Are you saying that you agree with Whitehall that it should impose any glaringly unsuitable person to be the Governor of Anguilla? Do you mean they can send back Shave and Harris or they can shift Tauwhare and DeFreitas from Turks and Caicos to be Governor and Attorney General of Anguilla?

    Mr. Mitchell if you were my lawyer, I would fire you. You are suppose to be arguing Anguilla's case for a measure of respect in our new "partnership" with Whitehall. Instead you appear to be supporting the British case for continued disrespect to the Anguillian people and their duly elected representatives.

    You cannot fight for justice for a people , if you do not believe in their cause! If you cannot see the value in a simple matter such as CONSULTATION, how will you see it in issues which are really fundamental to the Anguillian people?

    Shame on you Mr. Mitchell, you are fired!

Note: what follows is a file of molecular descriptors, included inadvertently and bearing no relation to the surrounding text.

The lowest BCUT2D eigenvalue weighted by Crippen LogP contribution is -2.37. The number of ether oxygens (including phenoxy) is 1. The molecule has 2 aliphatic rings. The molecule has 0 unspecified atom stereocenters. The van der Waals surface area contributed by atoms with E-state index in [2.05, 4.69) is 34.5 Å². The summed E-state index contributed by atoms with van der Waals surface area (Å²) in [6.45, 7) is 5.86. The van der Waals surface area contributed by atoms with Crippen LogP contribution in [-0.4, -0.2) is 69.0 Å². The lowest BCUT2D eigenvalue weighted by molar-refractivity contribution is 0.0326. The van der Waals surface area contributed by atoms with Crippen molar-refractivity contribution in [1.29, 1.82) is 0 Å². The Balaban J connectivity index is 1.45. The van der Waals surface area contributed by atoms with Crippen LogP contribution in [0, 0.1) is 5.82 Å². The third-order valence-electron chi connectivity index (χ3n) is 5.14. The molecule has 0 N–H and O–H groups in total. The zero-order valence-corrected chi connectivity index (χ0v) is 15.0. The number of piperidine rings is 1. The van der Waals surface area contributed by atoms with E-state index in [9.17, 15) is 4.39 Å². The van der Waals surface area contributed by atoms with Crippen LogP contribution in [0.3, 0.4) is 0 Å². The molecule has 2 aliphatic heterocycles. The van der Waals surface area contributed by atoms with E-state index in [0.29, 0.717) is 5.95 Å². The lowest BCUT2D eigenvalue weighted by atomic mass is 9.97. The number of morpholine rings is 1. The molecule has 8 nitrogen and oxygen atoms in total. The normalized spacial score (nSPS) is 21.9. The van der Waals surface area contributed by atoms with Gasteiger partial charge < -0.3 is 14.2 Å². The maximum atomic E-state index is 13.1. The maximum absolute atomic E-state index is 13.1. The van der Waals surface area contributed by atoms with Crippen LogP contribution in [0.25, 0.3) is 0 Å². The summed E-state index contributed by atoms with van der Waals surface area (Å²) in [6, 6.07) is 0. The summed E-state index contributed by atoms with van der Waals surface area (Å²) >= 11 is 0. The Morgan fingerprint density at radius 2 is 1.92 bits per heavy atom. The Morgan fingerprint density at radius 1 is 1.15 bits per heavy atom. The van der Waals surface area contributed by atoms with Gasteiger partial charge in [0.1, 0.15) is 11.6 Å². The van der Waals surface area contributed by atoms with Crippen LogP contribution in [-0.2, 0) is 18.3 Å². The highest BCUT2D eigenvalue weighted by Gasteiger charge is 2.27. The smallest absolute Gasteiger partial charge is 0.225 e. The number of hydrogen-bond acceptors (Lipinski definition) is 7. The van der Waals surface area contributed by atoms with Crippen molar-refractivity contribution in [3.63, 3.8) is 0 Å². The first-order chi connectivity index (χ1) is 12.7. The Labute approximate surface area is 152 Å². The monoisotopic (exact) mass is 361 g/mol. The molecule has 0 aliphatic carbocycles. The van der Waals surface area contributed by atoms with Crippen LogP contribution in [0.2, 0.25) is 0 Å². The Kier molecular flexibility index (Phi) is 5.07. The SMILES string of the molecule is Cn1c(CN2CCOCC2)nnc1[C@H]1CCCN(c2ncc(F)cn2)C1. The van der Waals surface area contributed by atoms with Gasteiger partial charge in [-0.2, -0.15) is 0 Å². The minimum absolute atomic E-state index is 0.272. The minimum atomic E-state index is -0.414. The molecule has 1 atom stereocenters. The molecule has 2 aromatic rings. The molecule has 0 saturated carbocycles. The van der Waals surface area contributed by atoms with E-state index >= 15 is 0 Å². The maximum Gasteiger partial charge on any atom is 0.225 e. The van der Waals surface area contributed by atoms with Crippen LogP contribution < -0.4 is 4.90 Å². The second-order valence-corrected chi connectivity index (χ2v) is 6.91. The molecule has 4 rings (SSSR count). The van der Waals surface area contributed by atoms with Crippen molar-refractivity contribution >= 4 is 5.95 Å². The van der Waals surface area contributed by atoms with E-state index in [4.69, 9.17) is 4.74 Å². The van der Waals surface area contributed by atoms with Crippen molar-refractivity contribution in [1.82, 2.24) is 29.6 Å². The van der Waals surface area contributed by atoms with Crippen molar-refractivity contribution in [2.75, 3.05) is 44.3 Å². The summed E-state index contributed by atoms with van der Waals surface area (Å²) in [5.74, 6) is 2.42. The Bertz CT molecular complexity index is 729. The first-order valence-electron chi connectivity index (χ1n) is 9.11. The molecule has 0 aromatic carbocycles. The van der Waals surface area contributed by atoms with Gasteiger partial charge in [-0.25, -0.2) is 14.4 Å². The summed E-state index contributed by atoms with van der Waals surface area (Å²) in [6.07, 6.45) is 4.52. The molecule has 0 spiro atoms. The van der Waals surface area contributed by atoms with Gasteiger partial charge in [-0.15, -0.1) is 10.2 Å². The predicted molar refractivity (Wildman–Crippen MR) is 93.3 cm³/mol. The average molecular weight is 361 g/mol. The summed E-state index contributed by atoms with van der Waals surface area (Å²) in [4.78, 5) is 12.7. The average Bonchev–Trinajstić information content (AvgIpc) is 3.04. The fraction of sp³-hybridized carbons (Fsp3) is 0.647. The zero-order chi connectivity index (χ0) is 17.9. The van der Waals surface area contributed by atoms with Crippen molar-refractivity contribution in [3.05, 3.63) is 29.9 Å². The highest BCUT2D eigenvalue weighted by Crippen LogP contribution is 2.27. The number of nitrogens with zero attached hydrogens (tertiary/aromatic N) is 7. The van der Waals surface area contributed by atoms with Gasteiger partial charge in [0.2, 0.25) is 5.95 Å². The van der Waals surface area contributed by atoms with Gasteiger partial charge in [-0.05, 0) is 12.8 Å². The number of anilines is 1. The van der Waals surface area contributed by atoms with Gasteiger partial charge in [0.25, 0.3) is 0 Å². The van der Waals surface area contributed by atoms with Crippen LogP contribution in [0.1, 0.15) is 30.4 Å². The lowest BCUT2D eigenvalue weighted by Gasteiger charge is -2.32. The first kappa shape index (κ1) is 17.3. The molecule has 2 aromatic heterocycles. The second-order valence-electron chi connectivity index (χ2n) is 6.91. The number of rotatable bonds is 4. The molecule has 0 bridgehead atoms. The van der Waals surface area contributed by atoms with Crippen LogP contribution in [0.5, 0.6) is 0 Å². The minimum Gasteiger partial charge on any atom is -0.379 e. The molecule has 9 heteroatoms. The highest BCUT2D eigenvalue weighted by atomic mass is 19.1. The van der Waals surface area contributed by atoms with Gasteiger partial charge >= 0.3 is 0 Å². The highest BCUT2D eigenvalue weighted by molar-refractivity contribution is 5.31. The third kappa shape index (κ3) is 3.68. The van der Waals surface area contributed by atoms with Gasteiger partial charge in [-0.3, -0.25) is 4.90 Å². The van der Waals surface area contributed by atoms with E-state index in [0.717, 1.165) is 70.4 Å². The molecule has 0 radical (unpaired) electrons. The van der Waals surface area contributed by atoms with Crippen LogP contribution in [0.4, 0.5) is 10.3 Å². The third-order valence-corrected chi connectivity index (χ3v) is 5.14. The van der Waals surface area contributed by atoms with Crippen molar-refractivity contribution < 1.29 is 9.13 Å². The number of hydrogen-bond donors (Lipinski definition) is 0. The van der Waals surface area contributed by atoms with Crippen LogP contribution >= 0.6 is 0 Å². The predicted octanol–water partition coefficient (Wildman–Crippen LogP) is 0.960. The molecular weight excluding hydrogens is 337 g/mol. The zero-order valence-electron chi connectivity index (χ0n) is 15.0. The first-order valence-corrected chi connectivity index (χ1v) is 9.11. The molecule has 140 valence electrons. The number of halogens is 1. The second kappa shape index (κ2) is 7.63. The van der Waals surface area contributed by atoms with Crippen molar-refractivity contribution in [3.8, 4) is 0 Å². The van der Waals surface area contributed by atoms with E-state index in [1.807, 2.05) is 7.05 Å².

I am seeking new counsel who will represent my interest and not sell me short!


  4. To "Annoyed":

    Mr. Mitchell is not sitting on the fence regarding approval of future Governors. He is simply reporting what happened in Cayman. It would be offensive to Caymanians for some retired Anguillian judge to be expressing an opinion on their constitutional provisions.

    Mr. Mitchell does have a position on this issue, but it is for us in Anguilla, not Caymanians. It is found in the recommendations of the Constitutional Review Commission, of which he was Chairman. It reads: